J. Scott Applewhite/AP

The House Republican briefing on their most likely Obamacare replacement plans was a bit of an anticlimax. Republicans who emerged from the briefing said there were major elements still under discussion, like what kind of Medicaid reform it would include and how they'd pay for the package.

House Ways and Means Committee chairman Kevin Brady said he and Energy and Commerce Committee chairman Greg Walden gave their colleague "a very in-depth view of what the replacement will be," including health savings accounts, high-risk pools to cover sick people, and "greater state control of health care."

But he said a basic question — whether Medicaid would be restructured as a block grant or as per-person funding limits — was "still under discussion," as were the possible ways to pay for the package. (A briefing document says the Medicaid package will include both per-capita caps and block grants.)

Some specifics: The committee chairmen did announce that the House Republican package will include a new form of tax credits to help people buy health insurance, which would be based on age and family size, rather than income like Obamacare's tax credits. Health and Human Services secretary Tom Price told the lawmakers that President Trump wants the repeal and replacement to happen at the same time, and promised them that "the president is all in on this," according to a source in the room.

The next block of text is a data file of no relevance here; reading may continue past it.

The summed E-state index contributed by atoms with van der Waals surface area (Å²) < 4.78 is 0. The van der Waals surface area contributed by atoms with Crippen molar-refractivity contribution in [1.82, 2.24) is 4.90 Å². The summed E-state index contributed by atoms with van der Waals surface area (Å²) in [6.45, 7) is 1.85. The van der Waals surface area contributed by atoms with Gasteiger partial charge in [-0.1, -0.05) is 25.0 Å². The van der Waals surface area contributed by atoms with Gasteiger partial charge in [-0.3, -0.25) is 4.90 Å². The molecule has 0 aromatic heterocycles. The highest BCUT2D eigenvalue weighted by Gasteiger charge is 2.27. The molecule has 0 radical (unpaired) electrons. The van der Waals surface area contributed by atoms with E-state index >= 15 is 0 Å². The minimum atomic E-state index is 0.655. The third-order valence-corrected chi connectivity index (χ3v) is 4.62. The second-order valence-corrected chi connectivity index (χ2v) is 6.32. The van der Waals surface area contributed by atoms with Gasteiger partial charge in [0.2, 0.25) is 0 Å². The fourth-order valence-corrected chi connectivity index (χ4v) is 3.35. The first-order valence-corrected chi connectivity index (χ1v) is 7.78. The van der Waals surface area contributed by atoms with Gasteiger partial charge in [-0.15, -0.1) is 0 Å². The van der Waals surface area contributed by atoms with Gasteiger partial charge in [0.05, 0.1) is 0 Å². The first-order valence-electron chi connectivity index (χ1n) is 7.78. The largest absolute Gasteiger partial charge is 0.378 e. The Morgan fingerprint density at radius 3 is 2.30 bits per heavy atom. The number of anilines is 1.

Rep. Bill Flores said the lawmakers will get a package later today with more details, and that the plan is still for the committees to start work after next week's recess. But he acknowledged that there are practical problems, like the fact that the Congressional Budget Office hasn't been able to give them cost estimates yet.

Did it win over the "repeal first" crowd? It doesn't sound like it. When I asked Rep. Raul Labrador, who warned this week that Republicans shouldn't just pass an "Obamacare Lite" package, whether the emerging plan avoids the "Obamacare Lite" trap, he gave a blunt answer: "No."

Go deeper

The existential threat to small business

Illustration: Eniola Odetunde/Axios

The coronavirus pandemic has changed the game for U.S. businesses, pushing forward years-long shifts in workplaces, technology and buying habits and forcing small businesses to fight just to survive.

Why it matters: These changes are providing an almost insurmountable advantage to big companies, which are positioned to come out of the recession stronger and with greater market share than ever.

Students say they'll sacrifice fun if they can return to campus

Illustration: Aïda Amer/Axios

College students overwhelmingly plan to return to campus this fall if their schools are open — and they claim they'll sit out the fun even if it's available, according to a new College Reaction/Axios poll.

Why it matters: For many, even an experience devoid of the trappings of college life is still a lot better than the alternative.

47 mins ago - Health

Florida's coronavirus outbreak is getting worse

Reproduced from The COVID Tracking Project; Chart: Axios Visuals

Florida is the new domestic epicenter of the coronavirus pandemic, and it's on track to keep getting worse.

By the numbers: Of the 20 U.S. metro areas with the highest daily case growth, nine are in Florida, according to Nephron Research.